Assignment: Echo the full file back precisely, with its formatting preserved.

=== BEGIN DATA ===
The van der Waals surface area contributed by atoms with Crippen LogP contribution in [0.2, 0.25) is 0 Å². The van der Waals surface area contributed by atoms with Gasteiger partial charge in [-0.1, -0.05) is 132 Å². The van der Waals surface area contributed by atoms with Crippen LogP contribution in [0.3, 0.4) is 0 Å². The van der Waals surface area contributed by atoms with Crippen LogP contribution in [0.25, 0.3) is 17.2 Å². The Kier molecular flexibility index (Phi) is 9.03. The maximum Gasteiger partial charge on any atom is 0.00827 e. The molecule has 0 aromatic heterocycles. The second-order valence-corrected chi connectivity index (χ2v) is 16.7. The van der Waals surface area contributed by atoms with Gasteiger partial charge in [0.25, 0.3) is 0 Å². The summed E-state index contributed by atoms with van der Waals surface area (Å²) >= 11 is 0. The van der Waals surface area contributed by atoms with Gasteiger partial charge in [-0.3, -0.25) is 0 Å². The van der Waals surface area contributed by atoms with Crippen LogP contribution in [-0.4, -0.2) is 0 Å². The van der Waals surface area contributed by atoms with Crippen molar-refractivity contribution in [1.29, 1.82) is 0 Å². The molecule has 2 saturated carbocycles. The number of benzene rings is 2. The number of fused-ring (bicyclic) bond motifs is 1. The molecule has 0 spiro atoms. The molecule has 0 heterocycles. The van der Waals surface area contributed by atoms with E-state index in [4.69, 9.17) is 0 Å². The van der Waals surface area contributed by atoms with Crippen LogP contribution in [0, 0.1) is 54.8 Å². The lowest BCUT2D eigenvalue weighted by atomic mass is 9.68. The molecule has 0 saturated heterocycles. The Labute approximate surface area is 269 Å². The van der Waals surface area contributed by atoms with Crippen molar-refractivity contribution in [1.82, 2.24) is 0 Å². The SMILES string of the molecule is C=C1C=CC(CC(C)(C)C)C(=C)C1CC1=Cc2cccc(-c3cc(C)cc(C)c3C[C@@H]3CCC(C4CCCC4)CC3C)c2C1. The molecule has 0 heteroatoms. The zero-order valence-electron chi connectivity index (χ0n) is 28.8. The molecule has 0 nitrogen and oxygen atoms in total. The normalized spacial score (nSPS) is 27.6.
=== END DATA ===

The van der Waals surface area contributed by atoms with Crippen LogP contribution in [0.2, 0.25) is 0 Å². The van der Waals surface area contributed by atoms with Gasteiger partial charge in [-0.1, -0.05) is 132 Å². The van der Waals surface area contributed by atoms with Crippen LogP contribution in [0.3, 0.4) is 0 Å². The van der Waals surface area contributed by atoms with Crippen LogP contribution in [0.25, 0.3) is 17.2 Å². The Kier molecular flexibility index (Phi) is 9.03. The maximum Gasteiger partial charge on any atom is 0.00827 e. The molecule has 0 aromatic heterocycles. The second-order valence-corrected chi connectivity index (χ2v) is 16.7. The van der Waals surface area contributed by atoms with Gasteiger partial charge in [0.25, 0.3) is 0 Å². The summed E-state index contributed by atoms with van der Waals surface area (Å²) >= 11 is 0. The van der Waals surface area contributed by atoms with Gasteiger partial charge in [-0.3, -0.25) is 0 Å². The van der Waals surface area contributed by atoms with Crippen LogP contribution in [-0.4, -0.2) is 0 Å². The van der Waals surface area contributed by atoms with Crippen molar-refractivity contribution in [1.29, 1.82) is 0 Å². The molecule has 2 saturated carbocycles. The number of benzene rings is 2. The number of fused-ring (bicyclic) bond motifs is 1. The molecule has 0 spiro atoms. The molecule has 0 heterocycles. The van der Waals surface area contributed by atoms with E-state index in [4.69, 9.17) is 0 Å². The van der Waals surface area contributed by atoms with Crippen LogP contribution in [0, 0.1) is 54.8 Å². The lowest BCUT2D eigenvalue weighted by atomic mass is 9.68. The molecule has 0 saturated heterocycles. The Labute approximate surface area is 269 Å². The van der Waals surface area contributed by atoms with Crippen molar-refractivity contribution in [1.82, 2.24) is 0 Å². The SMILES string of the molecule is C=C1C=CC(CC(C)(C)C)C(=C)C1CC1=Cc2cccc(-c3cc(C)cc(C)c3C[C@@H]3CCC(C4CCCC4)CC3C)c2C1. The molecule has 0 heteroatoms. The zero-order valence-electron chi connectivity index (χ0n) is 28.8. The molecule has 0 nitrogen and oxygen atoms in total. The normalized spacial score (nSPS) is 27.6.